EFS is extremely fast and easy to setup. It had consistent and reliable performance. Once it is released this will probably become the default for most of our clients.

SoftNAS Cloud had by far the best performance. Its cost is higher for low capacities, but will be important when latency is paramount.  At higher capacities the benefits of SoftNAS and lower overall cost are a clear winner,  I would consider SoftNAS Cloud.


Date posted: July 27, 2015


I see that your comparison makes SoftNAS look like the best performance. But, when looking at your pricing comparison you are all over the board on the pricing comparison. None of the 3 solutions are configured with apples to apples. they each have different instance sizes and different drive sizes? Why the differences in configs?

Thank you for the feed back. 

I tried to be as apple to apples as possible. The test machine for all the test were the same across the board for each test. The differences were mostly based on the technology that we used. 

  • EFS doesn't use a host machine. 
  • Gluster used two t2.smalls because I knew that we would not max out the system resources. 
  • I consulted with SoftNAS on their setup and an m3.medium is the smallest the recommended (though it would run on smaller).

The differences in backend was one of the reasons that I included a cost analysis. With most  clients they either want low cost or fast response. This gives a good base line for both. 

I hope that answers your questions sufficently. 

If SoftNAS recommends m3.medium. One should have compared between Gluster with m3.medium also.

The fact that that m3s weren't used for both Gluster and SoftNAS completely skews these results to the meaningless.

These all seem like great solutions that would assist with my ability to cluster before I am able to make major code changes. My question, while I'm waiting for EFS preview access is, are there any issues with NFL based reliability across any of these platforms? Single master (with standby replication) app server with stability is worth more than clustered app servers with questionable stability.... But if stability can be reliable, I'm ready to make a big change to our infrastructure!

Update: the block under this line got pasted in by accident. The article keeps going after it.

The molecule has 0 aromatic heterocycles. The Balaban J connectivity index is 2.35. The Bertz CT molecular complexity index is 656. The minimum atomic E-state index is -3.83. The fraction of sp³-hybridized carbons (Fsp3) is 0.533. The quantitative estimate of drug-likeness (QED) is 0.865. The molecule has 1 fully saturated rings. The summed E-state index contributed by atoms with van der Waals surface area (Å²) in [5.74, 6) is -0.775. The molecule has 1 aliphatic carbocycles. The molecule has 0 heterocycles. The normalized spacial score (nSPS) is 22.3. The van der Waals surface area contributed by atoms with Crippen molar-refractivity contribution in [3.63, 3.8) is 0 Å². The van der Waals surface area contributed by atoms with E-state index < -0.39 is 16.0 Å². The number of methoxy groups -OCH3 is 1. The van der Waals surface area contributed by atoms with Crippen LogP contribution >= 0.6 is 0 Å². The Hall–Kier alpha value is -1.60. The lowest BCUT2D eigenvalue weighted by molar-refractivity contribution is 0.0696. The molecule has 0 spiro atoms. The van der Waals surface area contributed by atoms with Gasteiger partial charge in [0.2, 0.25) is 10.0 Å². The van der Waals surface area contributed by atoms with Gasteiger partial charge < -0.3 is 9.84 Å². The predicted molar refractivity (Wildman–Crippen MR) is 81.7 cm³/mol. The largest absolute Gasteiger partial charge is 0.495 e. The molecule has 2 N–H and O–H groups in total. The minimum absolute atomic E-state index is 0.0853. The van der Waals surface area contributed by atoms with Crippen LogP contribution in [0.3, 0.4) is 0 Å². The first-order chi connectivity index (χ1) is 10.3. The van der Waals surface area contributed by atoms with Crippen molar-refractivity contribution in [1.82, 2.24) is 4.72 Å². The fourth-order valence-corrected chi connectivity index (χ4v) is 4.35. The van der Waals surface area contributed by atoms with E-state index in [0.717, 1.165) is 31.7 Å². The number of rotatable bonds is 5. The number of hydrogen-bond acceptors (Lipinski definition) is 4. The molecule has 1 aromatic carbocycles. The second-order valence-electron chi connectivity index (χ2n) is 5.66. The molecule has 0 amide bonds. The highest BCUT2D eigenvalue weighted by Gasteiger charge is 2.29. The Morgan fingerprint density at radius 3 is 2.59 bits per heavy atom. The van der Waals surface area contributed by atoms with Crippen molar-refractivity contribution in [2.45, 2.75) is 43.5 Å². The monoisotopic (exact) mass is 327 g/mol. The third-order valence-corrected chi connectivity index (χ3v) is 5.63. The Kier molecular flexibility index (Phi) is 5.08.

EFS is still in preview mode, Is it safe to use it in production mode.

No. Nothing with "preview", "beta", "nightly", etc. is a production-ready solution. Would you have issues if using the EFS preview on production? We are talking about Amazon, so it's not likely. Would I recommend using EFS on production? Nope.

I wonder what the release-delay with EFS is all about.
Been in preview forever at this point...

Thanks for the update, very timely from my POV as I'm looking into options on AWS with regard to a NAS service.

We have run gluster for 12 months (migrating from a big name filer solution when we joined AWS), with generally acceptable uptime and performance. But there is a fair sized management overhead and it's missing some features we'd like. We have an added challenge around the legacy code and OS that we need to run (for the time being at least) making EFS more problematic....

I wonder to what extend this can be used as a benchmark of an enterprise workload were we speak in several TB or PB scale and large scale users.

A working set of 100GB with a few mb/s is may be not that representative for customer to make such a decision.

What were the network connections with these storage components ?

Since they all are TCP based , I wouldn't be surprised if the raw underlying performance wasn't any better than what iperf or netperf showed ; Have you ever used a file system test called "bonnie" ?

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About the Author

Nathan Wilkerson, VP of Engineering

Nathan started building computers, programming and networking with a home IPX network at age 13. Since then he has had a love of all things computer; working in programming, system administration, devops, and Cloud Computing. Over the years he's enriched his knowledge of computers with hands on experience and earning his AWS Certified Solutions Architect – Professional.

Recently, Nathan has transitioned to a Cloud Operations Manager role. He helps clients and internal teams interface with the Cloud Team using the best practices of Kanban to ensure a speedy response and resolution to tickets.